Trial Progress

Soviet Representatives on Tribunal Arrives News Article

Reports that A. E. Zaryanov (Soviet representative for the IMTFE) and S. A. Golunsky (Soviet associate prosecutor) have arrived in Tokyo to assume their positions for the war crimes tribunal. Another news wire piece reports that Chen Kung-po, Japanese appointed puppet in China, was sentenced to death in Soochow.

Evidence in Jap Trials Assailed by Chicagoan News Article

Reports on the commentary offered by Lt. Robert J. Collins, defense attorney representing Major Yaichi Rikitake at the Yokohama war crimes trials. Rikitake was charged with "the death of 150 allied prisoners." Collins maintained that hearsay evidence admitted through affidavit would never have been allowed in the American court system, but was being allowed at the war crimes trial. Other news items reported on include the sentencing of Isamu Ishihara for torturing American prisoners while serving as an interpreter at Shanghai prisoner camps and the execution of thirteen Japanese convicted of war crimes in Canberra, Australia.

Japanese Forces Said Unprepared for China Affair News Article

Reports on the testimony of General Hayao Tada who told the Tribunal that "no plans for the Pacific War were made during his tenure of office as Vice-Chief of General Staff between August, 1937 and December, 1938." He repeatedly emphasized that "fighting in China had broken out spontaneously." The prosecution objected to his testimony and brought up the earlier affidavit given by Colonel David D. Barrett who "believed that the incident at Wanping, near Marco Polo Bridge, was the 'carefully prepared excuse for the second stage of Japan's undeclared war on China.'" Also discusses the defense cross-examination of Wang Len-chai, magistrate of Wanpinghsian and the introduction of the prosecution's witness, A. A. Dorrance, "formerly manager of the Standard Oil Company in Hankow."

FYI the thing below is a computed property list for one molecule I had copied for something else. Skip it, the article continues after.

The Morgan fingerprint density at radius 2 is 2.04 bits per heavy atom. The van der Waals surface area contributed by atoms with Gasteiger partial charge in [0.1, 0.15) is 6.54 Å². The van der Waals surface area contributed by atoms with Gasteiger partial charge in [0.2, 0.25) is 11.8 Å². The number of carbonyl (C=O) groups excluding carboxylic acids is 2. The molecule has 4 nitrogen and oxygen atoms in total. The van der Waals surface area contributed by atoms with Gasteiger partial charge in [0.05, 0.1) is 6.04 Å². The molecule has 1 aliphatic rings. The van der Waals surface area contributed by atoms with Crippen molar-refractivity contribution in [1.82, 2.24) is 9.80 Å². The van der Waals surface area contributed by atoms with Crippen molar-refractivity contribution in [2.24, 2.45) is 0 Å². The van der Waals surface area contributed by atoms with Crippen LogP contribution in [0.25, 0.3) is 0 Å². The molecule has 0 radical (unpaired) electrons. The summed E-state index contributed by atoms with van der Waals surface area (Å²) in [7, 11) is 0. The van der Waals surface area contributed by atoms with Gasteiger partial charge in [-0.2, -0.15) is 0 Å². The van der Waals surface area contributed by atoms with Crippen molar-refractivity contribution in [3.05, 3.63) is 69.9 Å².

Discord Prevalent on China Incident, Defendant Reveals News Article

Reports on Kenryo Sato's thoughts regarding Japan's policy towards the China Incident. Sato served as the Press Section Chief of the War Ministry. In a series of speeches entered into evidence, the Tribunal heard about the disorganized policy and the "disagreement among the governmental ministries." In addition, other excerpts told of "a number of efforts to bring about peace including an attempt at mediation by the German Ambassador in Tokyo, as well as peace feelers by Chiang Kai-shek." Also describes Hachiro Arita's role regarding China and that the prosecution's submission of evidence "created such a wrangle that the court proceedings were reduced to a snail's pace."

Envoy in U. S. Warned Jap Before Attack News Article

Reports that "thirteen days before Pearl Harbor, Japan's Ambassador to the United States warned his country it would be blamed and accused of trickery if Japan started war during the course of the peace negotiations which were then in progress." The warning was sent by Ambassador Kichisaburo Nomura.
1946CE Jul 16th

Aggression Plot to Link 3 Areas in Continent Bared News Article

Reports on the testimony given by Ryukichi Tanaka regarding propaganda, the patriotic league Sakurai Kai, the Kwantung Army, and aggression in Manchuria. Names specific policies taken by the Tojo government and the Five Year Plan for Manchuoka. At one point, the article states "Prosecutor Sackett then attempted to delve into the autonomous movements that were launched in Mongolia and North China. Lawrence J. McManus, defense counsel, objected heatedly to the devastating statements made by Tanaka on the ground of irrelevancy, but Justice Webb declared that the issues before the Tribunal were so vast, multitudinous, involved and co-related that he could hardly judge what is and what is not relevant."

450 More Japanese Are Listed for Trial News Article

Reports on the approval by the United Nations war crimes commission to include 450 more Japanese to be tried as war criminals. Other news items discussed include the meeting of Fusaaki Uzawa, Iichiro Kiyose and 20 lawyers at the office of the Association of Lawyers Defending Class A War Crime Suspects at the Nissan Building. Also includes information on the release of Shigo Tsuda who had been incarcerated at Sugamo prison.


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